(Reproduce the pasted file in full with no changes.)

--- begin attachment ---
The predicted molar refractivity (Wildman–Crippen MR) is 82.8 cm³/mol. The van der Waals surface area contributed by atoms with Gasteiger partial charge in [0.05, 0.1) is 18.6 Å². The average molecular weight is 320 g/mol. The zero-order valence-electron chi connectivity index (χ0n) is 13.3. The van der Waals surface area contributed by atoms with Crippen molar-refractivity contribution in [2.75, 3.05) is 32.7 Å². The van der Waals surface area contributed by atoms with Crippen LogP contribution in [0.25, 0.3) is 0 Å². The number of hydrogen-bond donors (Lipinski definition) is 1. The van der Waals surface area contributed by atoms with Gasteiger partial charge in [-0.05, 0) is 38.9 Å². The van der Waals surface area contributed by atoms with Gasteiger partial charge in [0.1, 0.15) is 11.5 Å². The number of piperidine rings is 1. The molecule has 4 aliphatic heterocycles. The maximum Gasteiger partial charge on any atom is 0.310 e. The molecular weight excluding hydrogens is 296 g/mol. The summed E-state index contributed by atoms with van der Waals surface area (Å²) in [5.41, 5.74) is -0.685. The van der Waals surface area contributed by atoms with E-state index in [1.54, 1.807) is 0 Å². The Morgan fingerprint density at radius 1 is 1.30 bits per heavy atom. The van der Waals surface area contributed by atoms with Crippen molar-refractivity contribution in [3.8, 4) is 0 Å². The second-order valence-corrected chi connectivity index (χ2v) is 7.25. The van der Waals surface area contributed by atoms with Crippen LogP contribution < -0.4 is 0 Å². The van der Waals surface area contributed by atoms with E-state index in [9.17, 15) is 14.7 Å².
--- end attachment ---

The predicted molar refractivity (Wildman–Crippen MR) is 82.8 cm³/mol. The van der Waals surface area contributed by atoms with Gasteiger partial charge in [0.05, 0.1) is 18.6 Å². The average molecular weight is 320 g/mol. The zero-order valence-electron chi connectivity index (χ0n) is 13.3. The van der Waals surface area contributed by atoms with Crippen molar-refractivity contribution in [2.75, 3.05) is 32.7 Å². The van der Waals surface area contributed by atoms with Crippen LogP contribution in [0.25, 0.3) is 0 Å². The number of hydrogen-bond donors (Lipinski definition) is 1. The van der Waals surface area contributed by atoms with Gasteiger partial charge in [-0.05, 0) is 38.9 Å². The van der Waals surface area contributed by atoms with Gasteiger partial charge in [0.1, 0.15) is 11.5 Å². The number of piperidine rings is 1. The molecule has 4 aliphatic heterocycles. The maximum Gasteiger partial charge on any atom is 0.310 e. The molecular weight excluding hydrogens is 296 g/mol. The summed E-state index contributed by atoms with van der Waals surface area (Å²) in [5.41, 5.74) is -0.685. The van der Waals surface area contributed by atoms with E-state index in [1.54, 1.807) is 0 Å². The Morgan fingerprint density at radius 1 is 1.30 bits per heavy atom. The van der Waals surface area contributed by atoms with Crippen molar-refractivity contribution in [3.8, 4) is 0 Å². The second-order valence-corrected chi connectivity index (χ2v) is 7.25. The van der Waals surface area contributed by atoms with Crippen LogP contribution < -0.4 is 0 Å². The van der Waals surface area contributed by atoms with E-state index in [9.17, 15) is 14.7 Å².